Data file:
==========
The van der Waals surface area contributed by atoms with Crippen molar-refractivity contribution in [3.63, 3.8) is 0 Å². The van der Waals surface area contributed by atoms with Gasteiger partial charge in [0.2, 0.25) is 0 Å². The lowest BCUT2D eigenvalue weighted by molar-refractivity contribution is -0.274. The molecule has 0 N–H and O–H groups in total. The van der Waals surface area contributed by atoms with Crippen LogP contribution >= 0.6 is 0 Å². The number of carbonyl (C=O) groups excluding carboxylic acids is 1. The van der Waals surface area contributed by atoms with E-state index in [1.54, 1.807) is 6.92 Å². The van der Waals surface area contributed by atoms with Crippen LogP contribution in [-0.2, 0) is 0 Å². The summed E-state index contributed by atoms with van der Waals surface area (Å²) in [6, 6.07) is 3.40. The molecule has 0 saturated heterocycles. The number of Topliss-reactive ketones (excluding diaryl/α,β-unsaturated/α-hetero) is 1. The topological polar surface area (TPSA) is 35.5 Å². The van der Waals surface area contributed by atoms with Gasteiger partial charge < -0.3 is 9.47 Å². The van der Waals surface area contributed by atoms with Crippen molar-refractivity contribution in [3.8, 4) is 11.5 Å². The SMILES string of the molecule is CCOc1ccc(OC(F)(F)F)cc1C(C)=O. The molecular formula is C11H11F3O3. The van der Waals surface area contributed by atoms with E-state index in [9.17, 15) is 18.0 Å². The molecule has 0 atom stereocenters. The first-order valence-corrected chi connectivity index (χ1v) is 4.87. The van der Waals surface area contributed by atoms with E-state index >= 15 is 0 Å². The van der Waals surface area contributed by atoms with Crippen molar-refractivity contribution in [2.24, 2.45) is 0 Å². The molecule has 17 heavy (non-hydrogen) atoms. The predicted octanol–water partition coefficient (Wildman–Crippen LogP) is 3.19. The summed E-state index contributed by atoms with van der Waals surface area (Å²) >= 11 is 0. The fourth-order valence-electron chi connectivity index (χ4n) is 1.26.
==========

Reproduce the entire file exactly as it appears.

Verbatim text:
The van der Waals surface area contributed by atoms with Crippen molar-refractivity contribution in [3.63, 3.8) is 0 Å². The van der Waals surface area contributed by atoms with Gasteiger partial charge in [0.2, 0.25) is 0 Å². The lowest BCUT2D eigenvalue weighted by molar-refractivity contribution is -0.274. The molecule has 0 N–H and O–H groups in total. The van der Waals surface area contributed by atoms with Crippen LogP contribution >= 0.6 is 0 Å². The number of carbonyl (C=O) groups excluding carboxylic acids is 1. The van der Waals surface area contributed by atoms with E-state index in [1.54, 1.807) is 6.92 Å². The van der Waals surface area contributed by atoms with Crippen LogP contribution in [-0.2, 0) is 0 Å². The summed E-state index contributed by atoms with van der Waals surface area (Å²) in [6, 6.07) is 3.40. The molecule has 0 saturated heterocycles. The number of Topliss-reactive ketones (excluding diaryl/α,β-unsaturated/α-hetero) is 1. The topological polar surface area (TPSA) is 35.5 Å². The van der Waals surface area contributed by atoms with Gasteiger partial charge < -0.3 is 9.47 Å². The van der Waals surface area contributed by atoms with Crippen molar-refractivity contribution in [3.8, 4) is 11.5 Å². The SMILES string of the molecule is CCOc1ccc(OC(F)(F)F)cc1C(C)=O. The molecular formula is C11H11F3O3. The van der Waals surface area contributed by atoms with E-state index in [9.17, 15) is 18.0 Å². The molecule has 0 atom stereocenters. The first-order valence-corrected chi connectivity index (χ1v) is 4.87. The van der Waals surface area contributed by atoms with E-state index >= 15 is 0 Å². The van der Waals surface area contributed by atoms with Crippen molar-refractivity contribution in [2.24, 2.45) is 0 Å². The molecule has 17 heavy (non-hydrogen) atoms. The predicted octanol–water partition coefficient (Wildman–Crippen LogP) is 3.19. The summed E-state index contributed by atoms with van der Waals surface area (Å²) >= 11 is 0. The fourth-order valence-electron chi connectivity index (χ4n) is 1.26.